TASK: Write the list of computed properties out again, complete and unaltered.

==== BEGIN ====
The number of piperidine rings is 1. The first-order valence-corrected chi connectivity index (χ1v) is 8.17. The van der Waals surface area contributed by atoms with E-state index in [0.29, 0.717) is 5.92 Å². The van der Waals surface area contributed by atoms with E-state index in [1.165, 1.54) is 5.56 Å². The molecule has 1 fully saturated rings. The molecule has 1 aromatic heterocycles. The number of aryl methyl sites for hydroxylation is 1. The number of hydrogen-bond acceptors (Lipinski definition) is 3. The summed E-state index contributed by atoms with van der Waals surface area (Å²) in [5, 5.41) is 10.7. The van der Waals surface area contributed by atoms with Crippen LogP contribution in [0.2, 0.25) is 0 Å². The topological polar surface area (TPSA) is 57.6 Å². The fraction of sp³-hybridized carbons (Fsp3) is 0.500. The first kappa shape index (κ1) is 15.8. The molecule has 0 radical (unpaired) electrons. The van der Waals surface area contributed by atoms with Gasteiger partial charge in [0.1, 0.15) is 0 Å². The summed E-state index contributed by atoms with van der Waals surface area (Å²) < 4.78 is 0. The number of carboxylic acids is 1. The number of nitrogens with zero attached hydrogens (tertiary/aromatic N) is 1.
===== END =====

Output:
The number of piperidine rings is 1. The first-order valence-corrected chi connectivity index (χ1v) is 8.17. The van der Waals surface area contributed by atoms with E-state index in [0.29, 0.717) is 5.92 Å². The van der Waals surface area contributed by atoms with E-state index in [1.165, 1.54) is 5.56 Å². The molecule has 1 fully saturated rings. The molecule has 1 aromatic heterocycles. The number of aryl methyl sites for hydroxylation is 1. The number of hydrogen-bond acceptors (Lipinski definition) is 3. The summed E-state index contributed by atoms with van der Waals surface area (Å²) in [5, 5.41) is 10.7. The van der Waals surface area contributed by atoms with Crippen LogP contribution in [0.2, 0.25) is 0 Å². The topological polar surface area (TPSA) is 57.6 Å². The fraction of sp³-hybridized carbons (Fsp3) is 0.500. The first kappa shape index (κ1) is 15.8. The molecule has 0 radical (unpaired) electrons. The van der Waals surface area contributed by atoms with Gasteiger partial charge in [0.1, 0.15) is 0 Å². The summed E-state index contributed by atoms with van der Waals surface area (Å²) < 4.78 is 0. The number of carboxylic acids is 1. The number of nitrogens with zero attached hydrogens (tertiary/aromatic N) is 1.